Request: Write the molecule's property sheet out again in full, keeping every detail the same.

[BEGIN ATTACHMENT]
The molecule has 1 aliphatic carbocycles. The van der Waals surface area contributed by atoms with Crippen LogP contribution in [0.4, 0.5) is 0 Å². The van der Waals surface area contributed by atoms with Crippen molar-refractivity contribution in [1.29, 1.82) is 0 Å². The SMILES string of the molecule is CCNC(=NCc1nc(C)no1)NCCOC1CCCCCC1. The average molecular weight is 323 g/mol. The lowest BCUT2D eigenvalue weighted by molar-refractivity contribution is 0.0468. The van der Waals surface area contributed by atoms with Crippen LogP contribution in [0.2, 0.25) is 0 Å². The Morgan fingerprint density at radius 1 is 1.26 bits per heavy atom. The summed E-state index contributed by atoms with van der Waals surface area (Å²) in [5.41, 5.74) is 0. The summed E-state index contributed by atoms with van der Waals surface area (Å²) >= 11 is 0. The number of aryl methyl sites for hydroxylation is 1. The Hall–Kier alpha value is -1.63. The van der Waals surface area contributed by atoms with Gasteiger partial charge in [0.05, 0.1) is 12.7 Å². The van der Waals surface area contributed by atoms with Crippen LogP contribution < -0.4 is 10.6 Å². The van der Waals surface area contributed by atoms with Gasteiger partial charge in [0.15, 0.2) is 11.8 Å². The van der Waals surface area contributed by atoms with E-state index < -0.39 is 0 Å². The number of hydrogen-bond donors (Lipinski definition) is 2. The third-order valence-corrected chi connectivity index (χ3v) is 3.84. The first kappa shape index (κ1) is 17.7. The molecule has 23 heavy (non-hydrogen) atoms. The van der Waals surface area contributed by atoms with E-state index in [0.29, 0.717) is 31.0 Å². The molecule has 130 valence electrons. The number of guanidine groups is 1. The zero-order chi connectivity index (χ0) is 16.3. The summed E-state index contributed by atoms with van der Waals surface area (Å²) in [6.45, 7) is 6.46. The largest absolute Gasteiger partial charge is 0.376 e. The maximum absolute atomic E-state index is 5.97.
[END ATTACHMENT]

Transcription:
The molecule has 1 aliphatic carbocycles. The van der Waals surface area contributed by atoms with Crippen LogP contribution in [0.4, 0.5) is 0 Å². The van der Waals surface area contributed by atoms with Crippen molar-refractivity contribution in [1.29, 1.82) is 0 Å². The SMILES string of the molecule is CCNC(=NCc1nc(C)no1)NCCOC1CCCCCC1. The average molecular weight is 323 g/mol. The lowest BCUT2D eigenvalue weighted by molar-refractivity contribution is 0.0468. The van der Waals surface area contributed by atoms with Crippen LogP contribution in [0.2, 0.25) is 0 Å². The Morgan fingerprint density at radius 1 is 1.26 bits per heavy atom. The summed E-state index contributed by atoms with van der Waals surface area (Å²) in [5.41, 5.74) is 0. The summed E-state index contributed by atoms with van der Waals surface area (Å²) >= 11 is 0. The number of aryl methyl sites for hydroxylation is 1. The Hall–Kier alpha value is -1.63. The van der Waals surface area contributed by atoms with Gasteiger partial charge in [0.05, 0.1) is 12.7 Å². The van der Waals surface area contributed by atoms with Crippen LogP contribution < -0.4 is 10.6 Å². The van der Waals surface area contributed by atoms with Gasteiger partial charge in [0.15, 0.2) is 11.8 Å². The van der Waals surface area contributed by atoms with E-state index < -0.39 is 0 Å². The number of hydrogen-bond donors (Lipinski definition) is 2. The third-order valence-corrected chi connectivity index (χ3v) is 3.84. The first kappa shape index (κ1) is 17.7. The molecule has 23 heavy (non-hydrogen) atoms. The van der Waals surface area contributed by atoms with E-state index in [0.29, 0.717) is 31.0 Å². The molecule has 130 valence electrons. The number of guanidine groups is 1. The zero-order chi connectivity index (χ0) is 16.3. The summed E-state index contributed by atoms with van der Waals surface area (Å²) in [6.45, 7) is 6.46. The largest absolute Gasteiger partial charge is 0.376 e. The maximum absolute atomic E-state index is 5.97.